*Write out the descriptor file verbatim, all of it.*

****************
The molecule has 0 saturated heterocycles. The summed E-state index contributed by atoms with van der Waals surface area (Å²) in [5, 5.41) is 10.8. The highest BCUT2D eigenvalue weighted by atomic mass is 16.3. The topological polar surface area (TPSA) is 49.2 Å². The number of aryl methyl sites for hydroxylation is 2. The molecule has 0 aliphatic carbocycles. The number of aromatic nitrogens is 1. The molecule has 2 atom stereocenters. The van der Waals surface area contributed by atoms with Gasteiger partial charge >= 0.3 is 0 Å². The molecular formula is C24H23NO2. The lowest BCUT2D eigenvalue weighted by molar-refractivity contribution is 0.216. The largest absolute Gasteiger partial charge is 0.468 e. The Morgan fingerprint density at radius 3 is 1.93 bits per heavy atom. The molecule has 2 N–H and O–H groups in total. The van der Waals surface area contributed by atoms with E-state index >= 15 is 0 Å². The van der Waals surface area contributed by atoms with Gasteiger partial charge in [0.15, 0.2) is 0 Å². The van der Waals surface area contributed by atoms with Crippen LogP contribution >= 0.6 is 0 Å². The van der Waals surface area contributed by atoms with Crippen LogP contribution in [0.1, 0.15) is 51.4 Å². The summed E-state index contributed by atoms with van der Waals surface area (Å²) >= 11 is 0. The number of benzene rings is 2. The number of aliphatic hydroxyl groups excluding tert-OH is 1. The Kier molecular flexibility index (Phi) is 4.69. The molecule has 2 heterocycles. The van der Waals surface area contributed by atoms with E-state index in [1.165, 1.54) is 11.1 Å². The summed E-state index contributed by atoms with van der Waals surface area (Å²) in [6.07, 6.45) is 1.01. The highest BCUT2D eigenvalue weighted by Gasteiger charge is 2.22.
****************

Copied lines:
The molecule has 0 saturated heterocycles. The summed E-state index contributed by atoms with van der Waals surface area (Å²) in [5, 5.41) is 10.8. The highest BCUT2D eigenvalue weighted by atomic mass is 16.3. The topological polar surface area (TPSA) is 49.2 Å². The number of aryl methyl sites for hydroxylation is 2. The molecule has 0 aliphatic carbocycles. The number of aromatic nitrogens is 1. The molecule has 2 atom stereocenters. The van der Waals surface area contributed by atoms with Gasteiger partial charge >= 0.3 is 0 Å². The molecular formula is C24H23NO2. The lowest BCUT2D eigenvalue weighted by molar-refractivity contribution is 0.216. The largest absolute Gasteiger partial charge is 0.468 e. The Morgan fingerprint density at radius 3 is 1.93 bits per heavy atom. The molecule has 2 N–H and O–H groups in total. The van der Waals surface area contributed by atoms with E-state index >= 15 is 0 Å². The van der Waals surface area contributed by atoms with Gasteiger partial charge in [0.15, 0.2) is 0 Å². The van der Waals surface area contributed by atoms with Crippen LogP contribution >= 0.6 is 0 Å². The van der Waals surface area contributed by atoms with Crippen LogP contribution in [0.1, 0.15) is 51.4 Å². The summed E-state index contributed by atoms with van der Waals surface area (Å²) >= 11 is 0. The number of benzene rings is 2. The number of aliphatic hydroxyl groups excluding tert-OH is 1. The Kier molecular flexibility index (Phi) is 4.69. The molecule has 2 heterocycles. The van der Waals surface area contributed by atoms with E-state index in [1.165, 1.54) is 11.1 Å². The summed E-state index contributed by atoms with van der Waals surface area (Å²) in [6.07, 6.45) is 1.01. The highest BCUT2D eigenvalue weighted by Gasteiger charge is 2.22.